MIT Professor Hugh Herr lost both legs in 1982 when he was just 17 due to severe frostbite after getting caught in a blizzard while attempting a wintertime climb on Mount Washington. Within months of his surgeries, Herr started climbing again. He designed and built his own prosthetic legs and feet so he could climb on rocks or snow. As he experimented, Herr had a tremendous flash of inspiration: prosthetics could do more than mere replacement—he could make himself as tall or short as he liked. With good design, the injured individual could be better than before. This insight has proven just as revolutionary an idea, as have many of his other prosthetic designs. Time magazine has twice named Herr’s prostheses to its top-10 inventions in the health field. His robotic ankle-foot was honored in 2007. The PowerFoot One displayed in the exhibition was manufactured by iWalk, a startup that Herr helped found, and is the first to allow an amputee to walk with a normal gait.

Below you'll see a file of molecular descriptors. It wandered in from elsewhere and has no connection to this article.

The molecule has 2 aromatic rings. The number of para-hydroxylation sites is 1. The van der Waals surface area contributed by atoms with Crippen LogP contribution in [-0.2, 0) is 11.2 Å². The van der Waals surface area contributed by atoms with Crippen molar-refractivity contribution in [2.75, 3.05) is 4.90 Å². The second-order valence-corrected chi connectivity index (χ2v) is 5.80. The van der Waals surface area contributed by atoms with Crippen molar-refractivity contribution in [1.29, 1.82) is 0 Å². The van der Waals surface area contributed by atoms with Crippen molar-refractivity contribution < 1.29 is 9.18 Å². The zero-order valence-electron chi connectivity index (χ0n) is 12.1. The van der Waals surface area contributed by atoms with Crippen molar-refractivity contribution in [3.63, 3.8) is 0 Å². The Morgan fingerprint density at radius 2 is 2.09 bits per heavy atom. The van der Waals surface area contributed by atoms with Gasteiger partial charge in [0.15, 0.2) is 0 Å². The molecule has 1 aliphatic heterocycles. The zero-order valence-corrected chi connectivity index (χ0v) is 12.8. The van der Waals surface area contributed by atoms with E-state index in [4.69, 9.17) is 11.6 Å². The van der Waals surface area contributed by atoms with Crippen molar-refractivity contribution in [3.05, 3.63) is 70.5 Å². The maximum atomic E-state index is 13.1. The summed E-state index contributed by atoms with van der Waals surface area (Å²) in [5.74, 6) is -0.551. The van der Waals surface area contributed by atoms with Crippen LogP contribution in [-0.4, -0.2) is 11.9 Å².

PowerFoot One Prosthetic Foot
Loan from the Biomechatronics Group, MIT Media Laboratory
photo: Michael Cardinali for MIT Museum